From Volume 5, Issue Number 13 of EIR Online, Published Mar. 28, 2006

U.S. Economic/Financial News

GM, Delphi Deal with UAW Hastens Industry Shutdown

GM and Delphi reached a deal with the United Auto Workers March 22, on an "accelerated attrition program," offering early retirement incentives to employees. Foolishly called "a historic agreement" in some press accounts, the deal will dramatically shrink the production workforce of both companies, costing GM between $6 billion and $10 billion, while solving none of the issues between Delphi and the UAW. In fact, Delphi announced immediately after the "historic agreement" that it still intends to file a bankruptcy court motion asking that its contracts with the UAW be set aside, and still demands drastic wage reductions from those workers who remain at Delphi. Nor does it solve the question of whether Delphi's pirate CEO Steve Miller gets to close half its production plants; a national UAW strike could still result.

GM is offering to pay a lump-sum incentive of $35,000 to any of 13,000 Delphi UAW workers who are eligible to retire, and willing to quit; it is offering early retirement buy-out packages to "all [114,000] GM hourly employees," with incentives of between $35,000-$140,000, higher for younger workers, lower for those nearer retirement. GM employees who accept early retirement would give up health care and other post-retirement benefits, while keeping pension benefits. And GM will offer "positions" to another 5,000 Delphi employees—likely to mean positions in a GM "jobs bank" for laid-off workers until the end of the UAW/GM contract in 2007, and then early retirement.

Neither company, nor the UAW, was estimating how many of the 130,000 production workers of both companies would accept this offer to be flushed out of the auto industry. The plan clearly involves the threat of even further drastic shrinkage of GM as a productive company, even as the interest-rate burden on its $300 billion in debt keeps growing—thus opening the door wide to a near-term GM bankruptcy.

"It doesn't get us any closer to what we need to save this industry, and some of these plants are going to be concrete slabs within a year—the country will never get that capacity back," said one union leader familiar with Lyndon LaRouche's alternative policy for retooling the auto industry. LaRouche himself commented that this has been allowed to happen because neither the Senate nor the House Democratic leadership has been functioning recently, due to "the problem represented by Felix Rohatyn."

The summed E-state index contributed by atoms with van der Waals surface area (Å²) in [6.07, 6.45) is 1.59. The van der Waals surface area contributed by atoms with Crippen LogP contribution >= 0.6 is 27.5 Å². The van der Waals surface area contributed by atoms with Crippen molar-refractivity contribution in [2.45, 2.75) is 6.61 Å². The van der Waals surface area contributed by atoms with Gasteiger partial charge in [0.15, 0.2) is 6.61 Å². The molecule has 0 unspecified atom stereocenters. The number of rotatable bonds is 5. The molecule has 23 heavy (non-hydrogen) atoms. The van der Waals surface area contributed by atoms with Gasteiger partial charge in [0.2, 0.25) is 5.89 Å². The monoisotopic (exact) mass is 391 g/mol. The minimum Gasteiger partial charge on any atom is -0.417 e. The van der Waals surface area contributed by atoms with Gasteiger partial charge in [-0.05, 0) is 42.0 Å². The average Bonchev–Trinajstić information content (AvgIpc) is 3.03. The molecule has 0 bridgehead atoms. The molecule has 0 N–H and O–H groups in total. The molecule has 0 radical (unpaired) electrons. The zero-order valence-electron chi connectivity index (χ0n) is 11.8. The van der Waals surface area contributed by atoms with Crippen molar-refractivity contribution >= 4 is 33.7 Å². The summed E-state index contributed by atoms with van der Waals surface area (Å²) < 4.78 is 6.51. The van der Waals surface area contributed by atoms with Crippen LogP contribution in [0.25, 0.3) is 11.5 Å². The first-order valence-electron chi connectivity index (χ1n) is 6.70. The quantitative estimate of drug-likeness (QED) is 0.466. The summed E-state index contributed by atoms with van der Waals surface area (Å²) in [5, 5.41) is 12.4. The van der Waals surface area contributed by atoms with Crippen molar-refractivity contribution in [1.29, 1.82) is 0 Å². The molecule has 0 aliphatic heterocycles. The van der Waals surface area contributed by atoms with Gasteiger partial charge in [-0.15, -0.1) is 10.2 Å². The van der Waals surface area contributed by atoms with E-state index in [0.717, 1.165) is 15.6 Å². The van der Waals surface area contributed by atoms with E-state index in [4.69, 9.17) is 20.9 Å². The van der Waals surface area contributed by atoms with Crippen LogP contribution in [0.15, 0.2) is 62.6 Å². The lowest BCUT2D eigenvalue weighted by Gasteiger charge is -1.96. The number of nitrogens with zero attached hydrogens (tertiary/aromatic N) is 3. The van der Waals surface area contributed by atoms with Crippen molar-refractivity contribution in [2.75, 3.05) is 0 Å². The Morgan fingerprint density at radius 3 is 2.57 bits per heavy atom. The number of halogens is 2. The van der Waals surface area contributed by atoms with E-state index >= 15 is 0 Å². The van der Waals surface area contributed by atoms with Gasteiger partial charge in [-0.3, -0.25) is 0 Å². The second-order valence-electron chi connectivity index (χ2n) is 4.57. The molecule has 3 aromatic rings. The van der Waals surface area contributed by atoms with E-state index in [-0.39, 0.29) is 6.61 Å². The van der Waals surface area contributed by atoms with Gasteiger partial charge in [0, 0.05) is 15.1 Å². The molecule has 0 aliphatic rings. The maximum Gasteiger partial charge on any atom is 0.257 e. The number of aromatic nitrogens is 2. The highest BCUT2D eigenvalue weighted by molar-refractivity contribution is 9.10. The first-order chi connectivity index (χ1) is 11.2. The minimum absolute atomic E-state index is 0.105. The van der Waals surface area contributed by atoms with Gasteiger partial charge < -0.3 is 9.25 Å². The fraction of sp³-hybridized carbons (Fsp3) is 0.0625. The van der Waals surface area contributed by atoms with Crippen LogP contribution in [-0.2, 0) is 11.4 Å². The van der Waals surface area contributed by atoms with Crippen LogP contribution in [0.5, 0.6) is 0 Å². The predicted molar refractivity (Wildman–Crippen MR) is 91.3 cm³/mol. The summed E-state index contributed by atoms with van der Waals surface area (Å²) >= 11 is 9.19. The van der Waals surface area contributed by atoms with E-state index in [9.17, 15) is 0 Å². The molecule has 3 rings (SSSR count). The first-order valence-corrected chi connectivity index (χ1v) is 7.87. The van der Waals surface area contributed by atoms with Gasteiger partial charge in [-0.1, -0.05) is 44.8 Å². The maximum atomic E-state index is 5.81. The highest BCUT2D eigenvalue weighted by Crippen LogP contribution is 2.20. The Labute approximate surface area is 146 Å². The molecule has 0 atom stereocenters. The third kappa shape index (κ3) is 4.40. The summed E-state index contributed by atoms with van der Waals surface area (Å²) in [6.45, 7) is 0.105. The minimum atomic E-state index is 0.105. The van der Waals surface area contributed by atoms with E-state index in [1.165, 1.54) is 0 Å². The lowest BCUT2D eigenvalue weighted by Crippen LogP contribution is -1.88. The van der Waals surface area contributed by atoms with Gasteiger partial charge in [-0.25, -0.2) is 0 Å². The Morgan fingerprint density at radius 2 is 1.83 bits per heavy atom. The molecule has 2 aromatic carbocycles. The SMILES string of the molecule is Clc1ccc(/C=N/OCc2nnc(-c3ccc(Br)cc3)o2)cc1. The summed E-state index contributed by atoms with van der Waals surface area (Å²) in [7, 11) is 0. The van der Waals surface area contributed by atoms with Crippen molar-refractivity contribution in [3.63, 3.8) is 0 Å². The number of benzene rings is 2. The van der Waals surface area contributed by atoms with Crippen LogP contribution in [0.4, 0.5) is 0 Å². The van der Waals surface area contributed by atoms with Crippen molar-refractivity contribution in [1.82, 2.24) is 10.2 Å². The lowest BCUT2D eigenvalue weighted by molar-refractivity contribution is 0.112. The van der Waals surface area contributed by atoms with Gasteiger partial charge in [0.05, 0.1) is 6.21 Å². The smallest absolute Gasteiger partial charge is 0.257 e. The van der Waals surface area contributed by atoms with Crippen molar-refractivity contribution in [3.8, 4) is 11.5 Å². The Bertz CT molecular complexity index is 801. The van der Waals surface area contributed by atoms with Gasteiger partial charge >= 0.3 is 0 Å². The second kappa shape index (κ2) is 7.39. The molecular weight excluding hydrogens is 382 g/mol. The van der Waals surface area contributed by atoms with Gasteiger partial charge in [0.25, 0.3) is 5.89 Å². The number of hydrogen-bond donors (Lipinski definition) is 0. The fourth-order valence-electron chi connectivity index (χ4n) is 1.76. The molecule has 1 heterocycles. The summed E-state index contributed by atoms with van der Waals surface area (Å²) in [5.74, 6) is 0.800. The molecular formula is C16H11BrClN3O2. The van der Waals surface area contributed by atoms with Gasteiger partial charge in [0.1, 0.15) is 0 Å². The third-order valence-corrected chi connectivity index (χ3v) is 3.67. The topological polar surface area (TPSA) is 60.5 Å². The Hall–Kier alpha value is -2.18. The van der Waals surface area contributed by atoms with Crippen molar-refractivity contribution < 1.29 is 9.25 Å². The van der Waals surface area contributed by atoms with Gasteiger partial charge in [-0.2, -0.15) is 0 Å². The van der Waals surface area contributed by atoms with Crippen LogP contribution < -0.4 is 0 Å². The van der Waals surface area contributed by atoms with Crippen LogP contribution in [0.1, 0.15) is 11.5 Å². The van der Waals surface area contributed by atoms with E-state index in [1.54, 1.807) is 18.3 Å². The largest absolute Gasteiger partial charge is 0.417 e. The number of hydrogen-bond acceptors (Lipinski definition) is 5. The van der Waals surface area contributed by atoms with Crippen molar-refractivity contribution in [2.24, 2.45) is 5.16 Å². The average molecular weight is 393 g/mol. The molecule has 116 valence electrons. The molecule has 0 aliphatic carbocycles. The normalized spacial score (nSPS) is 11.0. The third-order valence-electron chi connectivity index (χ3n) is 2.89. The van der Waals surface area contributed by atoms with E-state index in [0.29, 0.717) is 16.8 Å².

Auto Sales Plunge in Early March

U.S. retail auto sales plummeted by 13% in the first half of March, compared to 2005, the Detroit News reported March 20. Every major automaker, except BMW, posted a drop in sales, according to J.D. Power and Associates. GM's retail sales fell 20%, Ford's sales were down 19%, and Chrysler's sales declined 14%.

Funds' Risky Bets Could Spell End of 'Debt Party'

"Nobody knows how much is at risk in the entire [debt] market if there is a big blow-up," the Wall Street Journal mused March 22, warning that the riskier bets of the hedge funds could signal an end to the "debt party." "Nobody knows just how much the few investors who buy the riskiest portions stand to lose if things go badly." The Journal focussed on the "collateralized-loan-obligation" market—bank loans to companies that are bundled and sold in pieces—where speculators are now making deals they wouldn't talk themselves into a few years ago. With loan defaults rising, "who is holding the riskiest tranches? It is mostly hedge funds.... How much underlying leverage do they all really have? Nobody knows because nobody keeps track."

Hedge funds' assets have reportedly grown to $1.5 trillion, a 50% increase in just two years.

Maryland Electric Co. Begins Charging Deregulated Rates

Maryland's electric company is getting an early start in charging deregulated rate hikes, while the Governor and legislators are making noises about trying to get BG&E/Constellation to settle for less than the up-to-72% rate increase it has announced it will impose when price caps come off electric rates July 1. But the utility is not bothering to wait until then.

The 50,000 of the utility's 300,000 customers who pay on a bill-averaging basis, are already being hit with price increases, reflecting rate hikes that are slated to go into effect in the third quarter of this year. Average residential bills are expected to increase more than $700 a year.

Neo-con Gov. Robert Ehrlich has offered $25 million in a supplemental budget proposal to help pay the bills of low-income residents.

Democratic leaders have called for the ouster of Public Service Commission Chairman Kenneth D. Schisler, saying that he is too close to the utility the commission is supposed to regulate. "We're moving ahead to find a solution," said one Democratic state senator, without mentioning the possibility or necessity of re-regulation.

Across the state line in Virginia, the legislature recently extended price caps on electricity for another two years.

Fewer Doctors Providing Low-Cost Health Care

According to a new report from the Center for Studying Health System change, covered in the Washington Post March 23, the proportion of doctors providing low-cost health care dropped to 68% of doctors in 2004-05 from 76% in 1996-97. It is also of note that the number of people without health insurance has risen sharply, putting more pressure on emergency rooms. Nonetheless, many people just go without.

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